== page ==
Duke Ellington and his core band definitely began recording in the late acoustic era. Coleman
Hawkins did acoustic sides with Mamie Smith and also Fletcher Henderson. However, I don't think any
of that era jazzmen lived to do digital records. Keep in mind, however, that Denon was making
digital jazz recordings as early as 1972, and made their first digital jazz recordings in the US in
-- Tom Fine
----- Original Message -----
From: "Aaron Levinson" <[log in to unmask]>
To: <[log in to unmask]>
Sent: Wednesday, November 28, 2012 5:31 PM
Subject: Re: [ARSCLIST] truth or myth -- RCA claims about first digital recording
I believe Johnny Hodges may have as well but I cannot be absolutely positive about that. Acoustical
era to digital that is. Perhaps Eubie Blake did too...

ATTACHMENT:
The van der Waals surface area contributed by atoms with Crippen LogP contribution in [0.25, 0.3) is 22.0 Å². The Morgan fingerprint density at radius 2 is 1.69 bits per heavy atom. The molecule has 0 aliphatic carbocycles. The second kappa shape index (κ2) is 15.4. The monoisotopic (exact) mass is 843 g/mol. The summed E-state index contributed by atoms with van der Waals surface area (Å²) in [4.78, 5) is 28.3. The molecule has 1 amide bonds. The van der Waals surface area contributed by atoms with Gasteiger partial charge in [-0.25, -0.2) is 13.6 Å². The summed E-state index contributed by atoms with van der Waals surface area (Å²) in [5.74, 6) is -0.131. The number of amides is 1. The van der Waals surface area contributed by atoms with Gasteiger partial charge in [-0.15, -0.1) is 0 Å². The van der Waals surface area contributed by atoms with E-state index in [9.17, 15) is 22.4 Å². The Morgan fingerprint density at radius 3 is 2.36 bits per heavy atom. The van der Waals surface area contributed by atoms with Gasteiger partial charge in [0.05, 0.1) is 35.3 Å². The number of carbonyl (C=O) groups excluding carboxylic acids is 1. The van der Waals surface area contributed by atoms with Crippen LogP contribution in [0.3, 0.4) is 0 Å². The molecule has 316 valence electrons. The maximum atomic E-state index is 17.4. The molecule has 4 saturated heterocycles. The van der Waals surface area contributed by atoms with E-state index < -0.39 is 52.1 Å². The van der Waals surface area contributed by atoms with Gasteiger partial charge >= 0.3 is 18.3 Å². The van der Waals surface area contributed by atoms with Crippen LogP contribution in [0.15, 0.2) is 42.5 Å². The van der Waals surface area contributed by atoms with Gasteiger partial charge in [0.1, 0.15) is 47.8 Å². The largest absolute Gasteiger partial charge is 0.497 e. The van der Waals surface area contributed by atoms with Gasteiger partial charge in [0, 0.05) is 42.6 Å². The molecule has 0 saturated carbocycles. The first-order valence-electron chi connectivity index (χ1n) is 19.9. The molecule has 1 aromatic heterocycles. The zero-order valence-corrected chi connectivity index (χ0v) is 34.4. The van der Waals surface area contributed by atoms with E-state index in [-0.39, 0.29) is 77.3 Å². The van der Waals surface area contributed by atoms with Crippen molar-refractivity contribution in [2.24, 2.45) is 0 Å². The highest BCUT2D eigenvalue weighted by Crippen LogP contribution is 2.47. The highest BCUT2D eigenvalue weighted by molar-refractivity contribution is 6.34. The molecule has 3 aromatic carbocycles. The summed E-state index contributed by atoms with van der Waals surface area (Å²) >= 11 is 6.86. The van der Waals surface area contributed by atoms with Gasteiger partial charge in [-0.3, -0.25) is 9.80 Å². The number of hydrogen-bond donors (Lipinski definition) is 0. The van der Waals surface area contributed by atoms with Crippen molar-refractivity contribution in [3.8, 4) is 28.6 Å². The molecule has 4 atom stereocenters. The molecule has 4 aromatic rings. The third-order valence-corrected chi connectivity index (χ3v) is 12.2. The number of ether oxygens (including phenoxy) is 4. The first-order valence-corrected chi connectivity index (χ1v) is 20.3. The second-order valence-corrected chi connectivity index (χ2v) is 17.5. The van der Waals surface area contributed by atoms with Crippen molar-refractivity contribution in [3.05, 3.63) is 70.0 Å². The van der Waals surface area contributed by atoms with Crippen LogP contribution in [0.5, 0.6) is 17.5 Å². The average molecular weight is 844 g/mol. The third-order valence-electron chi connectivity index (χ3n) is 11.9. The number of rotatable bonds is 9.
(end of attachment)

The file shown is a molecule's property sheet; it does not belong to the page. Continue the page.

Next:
Sent from my iPhone
On Nov 28, 2012, at 5:07 PM, Jon Samuels <[log in to unmask]> wrote:
> The most ever recordings would be very difficult to measure. Is a one sided, 78 recording
> equivalent to an opera, i. e, are they both considered to be one recording?
> By the way, another artist who spanned acoustical to digital was the pianist Shura Cherkassky.
> Jon Samuels
> --- On Wed, 11/28/12, Gray, Mike <[log in to unmask]> wrote:
> From: Gray, Mike <[log in to unmask]>
> Subject: Re: [ARSCLIST] truth or myth -- RCA claims about first digital recording
> To: [log in to unmask]
> Date: Wednesday, November 28, 2012, 4:59 PM
> Don and others -
> I think Rich is right on this - but let's 'go to the records' to make sure.